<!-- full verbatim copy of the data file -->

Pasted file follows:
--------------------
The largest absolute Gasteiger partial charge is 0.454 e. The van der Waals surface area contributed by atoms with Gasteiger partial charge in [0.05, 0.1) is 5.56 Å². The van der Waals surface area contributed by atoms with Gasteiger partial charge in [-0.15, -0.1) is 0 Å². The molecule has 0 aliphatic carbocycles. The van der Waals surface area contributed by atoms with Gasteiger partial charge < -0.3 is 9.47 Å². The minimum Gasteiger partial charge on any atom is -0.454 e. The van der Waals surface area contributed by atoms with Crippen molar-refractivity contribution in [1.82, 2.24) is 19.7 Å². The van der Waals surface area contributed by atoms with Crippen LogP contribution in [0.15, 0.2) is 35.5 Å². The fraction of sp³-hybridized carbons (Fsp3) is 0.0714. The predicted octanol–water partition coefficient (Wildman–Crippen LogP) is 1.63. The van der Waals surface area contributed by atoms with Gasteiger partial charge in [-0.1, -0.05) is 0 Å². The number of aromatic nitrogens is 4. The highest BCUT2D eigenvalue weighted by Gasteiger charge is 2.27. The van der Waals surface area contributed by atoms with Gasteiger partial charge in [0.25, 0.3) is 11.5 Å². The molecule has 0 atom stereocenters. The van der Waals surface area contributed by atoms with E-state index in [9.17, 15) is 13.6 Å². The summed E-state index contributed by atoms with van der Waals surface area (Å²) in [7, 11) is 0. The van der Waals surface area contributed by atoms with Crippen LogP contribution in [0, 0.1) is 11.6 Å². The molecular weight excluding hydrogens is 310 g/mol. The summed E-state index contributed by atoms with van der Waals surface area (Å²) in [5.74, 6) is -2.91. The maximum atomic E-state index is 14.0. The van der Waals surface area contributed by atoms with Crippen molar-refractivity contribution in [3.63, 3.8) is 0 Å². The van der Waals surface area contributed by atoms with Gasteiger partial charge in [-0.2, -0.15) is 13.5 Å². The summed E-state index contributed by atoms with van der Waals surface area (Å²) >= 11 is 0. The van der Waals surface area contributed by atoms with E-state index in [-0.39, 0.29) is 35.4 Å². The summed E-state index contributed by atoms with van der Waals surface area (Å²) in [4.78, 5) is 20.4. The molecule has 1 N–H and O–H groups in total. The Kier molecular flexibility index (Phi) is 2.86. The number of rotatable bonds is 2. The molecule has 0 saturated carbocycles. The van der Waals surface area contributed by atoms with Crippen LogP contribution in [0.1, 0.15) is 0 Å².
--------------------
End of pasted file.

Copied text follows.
The largest absolute Gasteiger partial charge is 0.454 e. The van der Waals surface area contributed by atoms with Gasteiger partial charge in [0.05, 0.1) is 5.56 Å². The van der Waals surface area contributed by atoms with Gasteiger partial charge in [-0.15, -0.1) is 0 Å². The molecule has 0 aliphatic carbocycles. The van der Waals surface area contributed by atoms with Gasteiger partial charge < -0.3 is 9.47 Å². The minimum Gasteiger partial charge on any atom is -0.454 e. The van der Waals surface area contributed by atoms with Crippen molar-refractivity contribution in [1.82, 2.24) is 19.7 Å². The van der Waals surface area contributed by atoms with Crippen LogP contribution in [0.15, 0.2) is 35.5 Å². The fraction of sp³-hybridized carbons (Fsp3) is 0.0714. The predicted octanol–water partition coefficient (Wildman–Crippen LogP) is 1.63. The van der Waals surface area contributed by atoms with Gasteiger partial charge in [-0.1, -0.05) is 0 Å². The number of aromatic nitrogens is 4. The highest BCUT2D eigenvalue weighted by Gasteiger charge is 2.27. The van der Waals surface area contributed by atoms with Gasteiger partial charge in [0.25, 0.3) is 11.5 Å². The molecule has 0 atom stereocenters. The van der Waals surface area contributed by atoms with E-state index in [9.17, 15) is 13.6 Å². The summed E-state index contributed by atoms with van der Waals surface area (Å²) in [7, 11) is 0. The van der Waals surface area contributed by atoms with Crippen LogP contribution in [0, 0.1) is 11.6 Å². The molecular weight excluding hydrogens is 310 g/mol. The summed E-state index contributed by atoms with van der Waals surface area (Å²) in [5.74, 6) is -2.91. The maximum atomic E-state index is 14.0. The van der Waals surface area contributed by atoms with Crippen molar-refractivity contribution in [3.63, 3.8) is 0 Å². The van der Waals surface area contributed by atoms with Gasteiger partial charge in [-0.2, -0.15) is 13.5 Å². The summed E-state index contributed by atoms with van der Waals surface area (Å²) >= 11 is 0. The van der Waals surface area contributed by atoms with E-state index in [-0.39, 0.29) is 35.4 Å². The summed E-state index contributed by atoms with van der Waals surface area (Å²) in [4.78, 5) is 20.4. The molecule has 1 N–H and O–H groups in total. The Kier molecular flexibility index (Phi) is 2.86. The number of rotatable bonds is 2. The molecule has 0 saturated carbocycles. The van der Waals surface area contributed by atoms with Crippen LogP contribution in [0.1, 0.15) is 0 Å².